A Look at the Scalability and Reliability Limitations of the Robot Operating System

Analysing ROS Distribution Capabilities (June 9, 2016)


Over the course of summer 2016, I'm going to be interning at the University of Glasgow, working on an exciting robotics project run by my mentors and supervisors: Dr. Natalia Chechina, Dr. Gerardo Aragón-Camarasa, and Professor Phil Trinder. The main goal is to thoroughly assess investigate the performance of the Robot Operating System (or ROS, commonly) in large-scale multi-robot environments, as well as determine what its limitations are with regard to scalability and fault-tolerance.

In essence, the project aims to conduct the first in-depth analyses of just how large multi-robot systems running atop ROS are able to grow before task efficiency degrades (i.e. when inter-robot communication becomes too resource-intensive, message latencies become intolerably large or when the system cannot recover from partial or total failures within an acceptable time frame). And to do that, we'll be using a set of 9 Sunfounder video car robots powered by Raspberry Pi 3 Model B boards to communicate and assign roles to each other in solving a collaborative task. Note, this research does not target swarm robotics that usually operates primitive robots with no OS, but rather a set of complex autonomous and collaborative robots.

Previous work

The idea for this project was born out of previous work conducted by me under the supervision of the previously mentioned researchers on producing a comparative analysis of the scalability and reliability of a typical ROS system with one sensor (a pan-tilt-zoom camera) and an equivalent system in which the ROS middleware was replaced by a custom-built Erlang-based communication framework. This work constituted my final year undergraduate project at the university and aimed to not only highlight, but also prove - with concrete metrics - that Erlang has great potential within the field of robotics. The focus was on showcasing how Erlang's excellent fault-tolerance and concurrency make it a very attractive choice for implementing robotic middlewares, in particular for large-scale robotic systems with high availability requirements.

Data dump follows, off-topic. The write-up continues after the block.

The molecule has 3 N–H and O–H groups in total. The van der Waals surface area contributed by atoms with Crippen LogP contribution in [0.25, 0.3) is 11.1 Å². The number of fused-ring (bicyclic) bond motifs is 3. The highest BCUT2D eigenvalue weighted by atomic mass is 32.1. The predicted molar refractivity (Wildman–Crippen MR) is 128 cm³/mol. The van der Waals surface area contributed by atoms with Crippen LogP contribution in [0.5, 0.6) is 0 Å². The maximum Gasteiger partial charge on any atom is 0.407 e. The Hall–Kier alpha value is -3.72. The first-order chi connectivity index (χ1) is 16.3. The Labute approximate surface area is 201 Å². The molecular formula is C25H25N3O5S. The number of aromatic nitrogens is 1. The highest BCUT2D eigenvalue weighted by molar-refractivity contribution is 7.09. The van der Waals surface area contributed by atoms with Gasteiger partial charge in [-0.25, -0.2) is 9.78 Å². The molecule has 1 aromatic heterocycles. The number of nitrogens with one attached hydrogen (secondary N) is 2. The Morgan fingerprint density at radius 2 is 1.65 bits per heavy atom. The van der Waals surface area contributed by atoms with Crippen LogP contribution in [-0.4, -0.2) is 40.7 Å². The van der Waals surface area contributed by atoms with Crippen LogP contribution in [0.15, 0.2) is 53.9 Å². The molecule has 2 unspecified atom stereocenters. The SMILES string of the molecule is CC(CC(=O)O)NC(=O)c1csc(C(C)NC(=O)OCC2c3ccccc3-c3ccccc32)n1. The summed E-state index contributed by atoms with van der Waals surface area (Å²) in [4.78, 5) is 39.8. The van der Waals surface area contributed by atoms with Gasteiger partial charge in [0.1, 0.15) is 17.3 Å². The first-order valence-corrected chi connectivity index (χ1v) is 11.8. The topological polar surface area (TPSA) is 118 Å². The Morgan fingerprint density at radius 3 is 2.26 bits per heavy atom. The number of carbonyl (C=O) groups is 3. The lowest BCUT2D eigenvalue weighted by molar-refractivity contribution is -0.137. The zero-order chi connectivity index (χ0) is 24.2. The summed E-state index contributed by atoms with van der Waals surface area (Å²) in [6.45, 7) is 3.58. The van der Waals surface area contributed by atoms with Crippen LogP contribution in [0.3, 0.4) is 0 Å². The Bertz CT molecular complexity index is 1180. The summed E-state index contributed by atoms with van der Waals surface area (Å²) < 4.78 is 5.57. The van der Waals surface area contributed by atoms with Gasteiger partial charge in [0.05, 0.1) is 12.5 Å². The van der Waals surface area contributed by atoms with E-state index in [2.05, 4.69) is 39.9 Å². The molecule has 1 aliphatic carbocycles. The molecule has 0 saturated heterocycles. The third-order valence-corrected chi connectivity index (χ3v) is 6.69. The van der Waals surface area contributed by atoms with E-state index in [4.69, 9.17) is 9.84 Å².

You can find a video demonstration of the project on YouTube, the full text of my dissertation here: Real-time Robot Camera Control in Erlang and the supporting code on GitHub.

While the project was a success and resulted in the research paper "Towards Reliable and Scalable Robot Communication" to be presented at the ACM SIGPLAN Erlang Workshop 2016 in Nara, Japan, before going any further integrating ROS and Erlang as part of the larger ROSIE project, first actual ROS scalability and reliability limitations should be established. This is where my internship fits in.

What are the real-life implications of the scalability and reliability findings?

Apart from its research background, the internship's goals also draw inspiration from real-life scenarios, where groups of robots are sent in to perform tasks cooperatively in environments that are hazardous to humans. Some examples here are robots deployed in natural disaster sites, radioactive contaminated zones, or inhospitable planets and moons (e.g. Mars, Venus, Titan), where devices are bound by memory and power consumption limitations.

By electing a single leader to run the more power-hungry sensors and routines and coordinate the actions of the workers via message-passing, the group of robots can conserve its total energy and still continue to solve tasks efficiently and adopt appropriate formations for different terrain types. These tasks I keep mentioning are not as of yet concretely determined for the project's upcoming evaluation, but we'll discuss them more as the internship moves along, based on what hardware we have and what interesting software libraries (both ROS and otherwise) we find.

First steps

For now the initial assignment is building the 9 robots and wiring the electronics without frying any of the component boards! :) Truth be told, though, I do have some practice with this part, as I've already finished the assembly and configuration of one of the robots, little Terra:


Terra, the first of the 9 Sunfounder Video Cars I'm going to assemble. The Pi is not screwed in yet, to make the HDMI port access a little easier.

The next post will be an in-depth picture guide of the unboxing and assembly of Terra's first twin, Mercury, with tips on how to make the tricky screwing of some components easier.

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